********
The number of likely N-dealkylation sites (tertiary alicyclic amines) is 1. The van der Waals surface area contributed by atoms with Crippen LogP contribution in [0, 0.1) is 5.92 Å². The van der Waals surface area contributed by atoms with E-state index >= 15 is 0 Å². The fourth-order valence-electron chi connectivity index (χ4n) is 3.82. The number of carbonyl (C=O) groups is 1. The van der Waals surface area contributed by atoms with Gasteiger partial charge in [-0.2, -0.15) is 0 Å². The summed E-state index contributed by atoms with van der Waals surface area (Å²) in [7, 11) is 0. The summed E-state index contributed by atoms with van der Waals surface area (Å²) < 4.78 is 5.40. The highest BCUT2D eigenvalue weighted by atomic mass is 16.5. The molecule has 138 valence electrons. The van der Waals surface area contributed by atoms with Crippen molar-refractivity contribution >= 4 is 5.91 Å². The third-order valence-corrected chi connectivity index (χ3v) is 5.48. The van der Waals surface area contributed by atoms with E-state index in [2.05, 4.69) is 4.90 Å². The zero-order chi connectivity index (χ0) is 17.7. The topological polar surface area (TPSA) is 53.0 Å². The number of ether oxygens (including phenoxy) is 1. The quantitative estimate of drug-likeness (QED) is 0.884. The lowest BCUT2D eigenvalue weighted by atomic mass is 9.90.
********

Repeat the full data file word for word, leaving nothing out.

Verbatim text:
The number of likely N-dealkylation sites (tertiary alicyclic amines) is 1. The van der Waals surface area contributed by atoms with Crippen LogP contribution in [0, 0.1) is 5.92 Å². The van der Waals surface area contributed by atoms with E-state index >= 15 is 0 Å². The fourth-order valence-electron chi connectivity index (χ4n) is 3.82. The number of carbonyl (C=O) groups is 1. The van der Waals surface area contributed by atoms with Gasteiger partial charge in [-0.2, -0.15) is 0 Å². The summed E-state index contributed by atoms with van der Waals surface area (Å²) in [7, 11) is 0. The summed E-state index contributed by atoms with van der Waals surface area (Å²) < 4.78 is 5.40. The highest BCUT2D eigenvalue weighted by atomic mass is 16.5. The molecule has 138 valence electrons. The van der Waals surface area contributed by atoms with Crippen molar-refractivity contribution >= 4 is 5.91 Å². The third-order valence-corrected chi connectivity index (χ3v) is 5.48. The van der Waals surface area contributed by atoms with E-state index in [2.05, 4.69) is 4.90 Å². The zero-order chi connectivity index (χ0) is 17.7. The topological polar surface area (TPSA) is 53.0 Å². The number of ether oxygens (including phenoxy) is 1. The quantitative estimate of drug-likeness (QED) is 0.884. The lowest BCUT2D eigenvalue weighted by atomic mass is 9.90.